A man complained to the Québec Ombudsman about the requirements for filing a complaint with the Office québécois de la langue française (OQLF). His complaint concerning public signage was not handled because it had not been written in French and had not been sent using the form available on the Office website.
- When the man saw a public sign which he felt did not comply with the provisions of the Charter of the French Language, he decided to report it to the OQLF.
- The man, who is English-speaking, said that he can speak and read French, but cannot write it. Furthermore, he said that he does not have access to a computer.
- This is why he decided to file his complaint in English and mail it in.
- The OQLF replied in French that he had to use the appropriate form from its website and, in the same letter, invited the citizen to write his complaint in French.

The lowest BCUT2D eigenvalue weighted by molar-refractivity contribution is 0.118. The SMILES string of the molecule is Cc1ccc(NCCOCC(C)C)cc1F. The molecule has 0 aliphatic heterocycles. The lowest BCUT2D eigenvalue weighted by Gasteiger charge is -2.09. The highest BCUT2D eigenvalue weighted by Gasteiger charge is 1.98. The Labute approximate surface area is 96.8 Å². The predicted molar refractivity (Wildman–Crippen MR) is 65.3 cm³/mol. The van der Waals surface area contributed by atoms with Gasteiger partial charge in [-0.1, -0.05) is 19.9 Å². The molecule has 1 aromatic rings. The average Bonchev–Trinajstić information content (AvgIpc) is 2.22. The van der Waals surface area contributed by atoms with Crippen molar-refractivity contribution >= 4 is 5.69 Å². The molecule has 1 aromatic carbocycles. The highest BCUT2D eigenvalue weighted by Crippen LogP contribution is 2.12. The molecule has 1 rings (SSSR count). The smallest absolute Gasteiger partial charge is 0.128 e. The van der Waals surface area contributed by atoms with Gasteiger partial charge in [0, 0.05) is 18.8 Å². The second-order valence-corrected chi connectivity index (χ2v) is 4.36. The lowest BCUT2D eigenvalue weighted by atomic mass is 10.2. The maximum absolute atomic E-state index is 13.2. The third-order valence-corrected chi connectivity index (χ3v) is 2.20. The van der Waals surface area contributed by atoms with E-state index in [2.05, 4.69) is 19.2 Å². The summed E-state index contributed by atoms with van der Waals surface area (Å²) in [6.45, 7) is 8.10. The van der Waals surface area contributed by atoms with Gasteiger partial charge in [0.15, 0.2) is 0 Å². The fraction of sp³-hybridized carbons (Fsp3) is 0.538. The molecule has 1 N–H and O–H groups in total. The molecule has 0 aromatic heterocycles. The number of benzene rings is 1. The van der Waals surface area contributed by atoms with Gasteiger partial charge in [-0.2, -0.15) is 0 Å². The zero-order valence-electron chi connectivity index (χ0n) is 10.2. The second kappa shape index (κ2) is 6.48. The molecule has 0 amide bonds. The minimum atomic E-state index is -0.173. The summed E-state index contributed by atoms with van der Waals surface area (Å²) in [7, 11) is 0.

- However, the Charter of the French Language provides that “the civil administration shall draw up and publish its texts and documents in the official language. This section does not apply to relations with persons outside Québec, to […] correspondence between the civil administration and natural persons when the latter address it in a language other than French.”
- The OQLF's language policy stipulates that when a staff member replies to a letter written in a language other than French, he or she may enclose with the French reply a version in another language, with the indication that the appended version is a translation.
- The OQLF also acknowledged that a staff member can process a complaint sent by email, mail or fax, provided it contains all the information required for processing it.
The Québec Ombudsman's conclusions
Because of the Québec Ombudsman's intervention, the citizen received a letter in both languages in which the OQLF apologized for how his complaint had been received. It also processed the citizen's complaint in its initial format (a letter), without the citizen having to fill out the form on the OQLF website.